And we’re on this planet a pretty short time, so that we cannot remake the world entirely during this little stretch we have. But I think our decisions matter. … [A]t the end of the day we’re part of a long-running story. We just try to get our paragraph right.(8)
Were Obama not the president of the United States, by this description he would make an excellent objective correlative for our new legal fiction, perhaps in tandem with his wife, Michelle, to complete the yin and yang of the business – Barack and Michele a few years after law school, say.
What does Atticus Finch, the compassionate lawyer of To Kill a Mockingbird, have to do with this? At first blush I imagined that he could serve as the modern exemplar of this new reasonable person, a fictional compassionate man as improved legal fiction. And while I think that it is simplistic, and perhaps grievance mongering, to use Harper Lee’s death as an occasion to complain that Finch’s popularity is another imposition of a “white viewpoint” on racism, Finch is a conscientious neighbour of his time and town (an evolving, reasonable sensibility, which is precisely the point of Mockingbird), not the conscientious neighbour of the 2016 global village. If we mean to be modern as we jet around the planet, we need to be at least as interested in empathy as we are in technology, sport, and entertainment. If we mean to be civilized, our enthusiasm for evolved justice must outstrip our enthusiasm for the material.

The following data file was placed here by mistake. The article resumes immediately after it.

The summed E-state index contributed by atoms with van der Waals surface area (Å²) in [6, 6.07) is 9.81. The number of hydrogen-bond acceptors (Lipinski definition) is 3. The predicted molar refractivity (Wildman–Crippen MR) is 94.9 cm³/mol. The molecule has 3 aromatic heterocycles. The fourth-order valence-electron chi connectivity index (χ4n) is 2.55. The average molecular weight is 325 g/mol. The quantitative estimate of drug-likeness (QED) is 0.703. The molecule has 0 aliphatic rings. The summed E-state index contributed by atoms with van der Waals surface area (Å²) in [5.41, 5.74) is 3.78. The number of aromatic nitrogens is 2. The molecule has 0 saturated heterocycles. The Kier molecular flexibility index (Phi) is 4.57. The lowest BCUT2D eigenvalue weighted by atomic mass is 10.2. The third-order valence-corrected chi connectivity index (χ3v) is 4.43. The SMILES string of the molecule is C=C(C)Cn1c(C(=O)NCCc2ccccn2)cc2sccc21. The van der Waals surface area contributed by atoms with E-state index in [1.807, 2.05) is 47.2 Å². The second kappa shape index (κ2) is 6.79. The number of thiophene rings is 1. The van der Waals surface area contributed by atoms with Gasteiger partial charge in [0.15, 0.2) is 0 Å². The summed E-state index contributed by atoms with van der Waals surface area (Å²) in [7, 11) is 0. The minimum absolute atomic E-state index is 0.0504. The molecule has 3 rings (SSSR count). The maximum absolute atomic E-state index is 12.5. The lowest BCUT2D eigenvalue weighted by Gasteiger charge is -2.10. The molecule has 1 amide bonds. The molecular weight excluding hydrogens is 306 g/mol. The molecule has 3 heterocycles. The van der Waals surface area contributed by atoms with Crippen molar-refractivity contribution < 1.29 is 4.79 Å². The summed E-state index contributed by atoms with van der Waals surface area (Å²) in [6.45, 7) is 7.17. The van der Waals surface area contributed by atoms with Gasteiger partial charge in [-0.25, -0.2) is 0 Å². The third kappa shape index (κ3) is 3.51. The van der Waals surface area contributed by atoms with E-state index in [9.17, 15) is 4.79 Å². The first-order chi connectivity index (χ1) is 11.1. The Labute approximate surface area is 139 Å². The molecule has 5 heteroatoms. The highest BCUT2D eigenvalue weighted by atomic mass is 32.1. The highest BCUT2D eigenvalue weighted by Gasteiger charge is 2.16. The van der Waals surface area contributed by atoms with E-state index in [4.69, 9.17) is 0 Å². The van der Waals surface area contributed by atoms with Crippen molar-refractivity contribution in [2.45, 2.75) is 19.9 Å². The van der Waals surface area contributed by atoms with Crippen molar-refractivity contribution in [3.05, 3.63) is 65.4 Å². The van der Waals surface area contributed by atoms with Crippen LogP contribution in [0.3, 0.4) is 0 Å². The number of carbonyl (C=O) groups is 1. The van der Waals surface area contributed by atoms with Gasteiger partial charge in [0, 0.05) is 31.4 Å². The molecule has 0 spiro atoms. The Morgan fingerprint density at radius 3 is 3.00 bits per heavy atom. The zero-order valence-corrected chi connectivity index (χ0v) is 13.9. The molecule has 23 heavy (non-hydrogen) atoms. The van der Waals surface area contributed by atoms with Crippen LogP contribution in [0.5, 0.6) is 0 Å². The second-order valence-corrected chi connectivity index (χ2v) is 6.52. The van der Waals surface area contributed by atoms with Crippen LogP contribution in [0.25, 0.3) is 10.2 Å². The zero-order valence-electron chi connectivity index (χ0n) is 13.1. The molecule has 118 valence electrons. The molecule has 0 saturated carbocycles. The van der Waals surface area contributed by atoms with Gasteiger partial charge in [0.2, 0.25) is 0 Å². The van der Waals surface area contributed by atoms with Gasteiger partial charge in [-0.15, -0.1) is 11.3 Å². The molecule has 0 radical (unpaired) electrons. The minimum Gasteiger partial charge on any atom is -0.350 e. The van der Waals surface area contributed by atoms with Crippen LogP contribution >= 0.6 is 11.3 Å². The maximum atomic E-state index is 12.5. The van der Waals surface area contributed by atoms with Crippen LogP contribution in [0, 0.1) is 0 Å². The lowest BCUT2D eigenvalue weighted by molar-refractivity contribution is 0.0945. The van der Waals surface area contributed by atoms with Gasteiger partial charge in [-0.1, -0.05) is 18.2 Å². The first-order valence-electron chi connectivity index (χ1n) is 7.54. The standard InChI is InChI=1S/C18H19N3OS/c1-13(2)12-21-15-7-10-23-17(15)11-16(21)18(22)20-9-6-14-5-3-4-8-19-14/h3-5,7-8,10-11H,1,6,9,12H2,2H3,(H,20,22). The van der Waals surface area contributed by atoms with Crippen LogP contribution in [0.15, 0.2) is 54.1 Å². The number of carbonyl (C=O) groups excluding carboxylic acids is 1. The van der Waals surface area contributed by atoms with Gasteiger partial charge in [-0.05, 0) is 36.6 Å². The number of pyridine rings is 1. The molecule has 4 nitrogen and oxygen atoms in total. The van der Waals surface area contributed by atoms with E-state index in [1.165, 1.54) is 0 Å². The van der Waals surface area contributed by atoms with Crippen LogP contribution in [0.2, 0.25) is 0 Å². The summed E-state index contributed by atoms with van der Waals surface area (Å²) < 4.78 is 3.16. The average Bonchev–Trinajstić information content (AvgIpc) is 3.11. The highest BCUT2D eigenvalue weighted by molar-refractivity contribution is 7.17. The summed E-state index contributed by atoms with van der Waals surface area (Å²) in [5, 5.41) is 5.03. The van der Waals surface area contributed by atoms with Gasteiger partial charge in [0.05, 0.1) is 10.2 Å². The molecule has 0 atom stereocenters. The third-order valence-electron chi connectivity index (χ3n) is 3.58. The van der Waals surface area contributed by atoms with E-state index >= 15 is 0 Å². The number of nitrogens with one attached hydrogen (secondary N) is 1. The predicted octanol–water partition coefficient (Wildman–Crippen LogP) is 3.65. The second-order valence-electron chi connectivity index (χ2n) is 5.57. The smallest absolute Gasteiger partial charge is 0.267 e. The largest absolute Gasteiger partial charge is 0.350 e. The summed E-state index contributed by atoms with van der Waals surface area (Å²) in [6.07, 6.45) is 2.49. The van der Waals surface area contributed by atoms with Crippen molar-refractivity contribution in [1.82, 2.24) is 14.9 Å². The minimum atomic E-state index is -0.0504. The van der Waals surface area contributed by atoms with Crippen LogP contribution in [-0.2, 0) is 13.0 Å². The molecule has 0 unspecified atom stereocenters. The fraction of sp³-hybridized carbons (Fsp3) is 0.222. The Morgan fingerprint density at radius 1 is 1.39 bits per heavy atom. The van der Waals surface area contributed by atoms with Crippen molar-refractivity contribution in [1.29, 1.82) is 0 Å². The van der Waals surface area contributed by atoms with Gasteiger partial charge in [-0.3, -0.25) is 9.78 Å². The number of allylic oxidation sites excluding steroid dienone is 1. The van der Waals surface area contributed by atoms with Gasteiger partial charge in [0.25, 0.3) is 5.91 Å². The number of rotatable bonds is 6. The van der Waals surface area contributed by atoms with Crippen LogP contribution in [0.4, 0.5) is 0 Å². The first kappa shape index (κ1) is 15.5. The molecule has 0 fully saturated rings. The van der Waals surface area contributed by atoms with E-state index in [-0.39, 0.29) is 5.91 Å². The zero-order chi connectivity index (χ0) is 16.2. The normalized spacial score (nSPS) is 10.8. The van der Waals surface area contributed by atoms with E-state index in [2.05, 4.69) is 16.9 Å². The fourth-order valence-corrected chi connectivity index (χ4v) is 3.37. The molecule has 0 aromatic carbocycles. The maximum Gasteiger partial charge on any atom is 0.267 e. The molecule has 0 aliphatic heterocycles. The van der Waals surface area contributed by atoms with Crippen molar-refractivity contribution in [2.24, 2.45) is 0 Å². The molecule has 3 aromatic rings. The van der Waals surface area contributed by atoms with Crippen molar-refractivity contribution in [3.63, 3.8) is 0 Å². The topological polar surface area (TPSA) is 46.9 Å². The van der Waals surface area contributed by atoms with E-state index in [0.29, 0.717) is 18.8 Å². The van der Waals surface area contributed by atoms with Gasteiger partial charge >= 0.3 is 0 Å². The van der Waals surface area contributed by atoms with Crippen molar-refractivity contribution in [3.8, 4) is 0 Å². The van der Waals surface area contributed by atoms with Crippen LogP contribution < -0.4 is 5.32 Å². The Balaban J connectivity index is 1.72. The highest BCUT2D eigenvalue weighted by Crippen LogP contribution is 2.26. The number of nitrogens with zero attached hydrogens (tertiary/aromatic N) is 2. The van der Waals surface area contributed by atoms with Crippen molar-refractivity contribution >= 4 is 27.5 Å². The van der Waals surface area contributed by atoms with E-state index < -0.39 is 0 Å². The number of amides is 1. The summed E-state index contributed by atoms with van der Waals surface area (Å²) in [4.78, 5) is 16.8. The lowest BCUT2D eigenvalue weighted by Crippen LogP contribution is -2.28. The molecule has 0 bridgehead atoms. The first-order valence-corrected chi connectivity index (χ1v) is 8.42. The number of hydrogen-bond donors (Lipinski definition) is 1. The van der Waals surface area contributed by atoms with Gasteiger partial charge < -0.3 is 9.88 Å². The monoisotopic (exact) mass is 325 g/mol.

(1) These ideas grow out of my work on justice as nostalgia – see the Justice page
(2) A.P. Herbert, “Fardel v. Potts,” Uncommon Law (London: Methuen, 1935) 1 at 3.
(3) Jeffrey Miller, The Structures of Law and Literature (Monreal: McGill-Queen’s U. Press, 2013) at 165-72 and passim, where the typology and standard are discussed in greater length.
(4) Ibid. at 65-114.
(5) Stansbie v. Troman  L.J.N.C.C.R., 137.
(6) Robert Megarry, Miscellany-at-Law (London: Stevens & Sons, 1955), at 261.
(7) As Obama is demonstratively Christian, we cannot assume that he means this metaphorically, but for our purposes we shall.
(8) The New Yorker, Jan. 27, 2014, 40-61 at 61. The interviewer is the magazine’s editor-in-chief, David Remnick.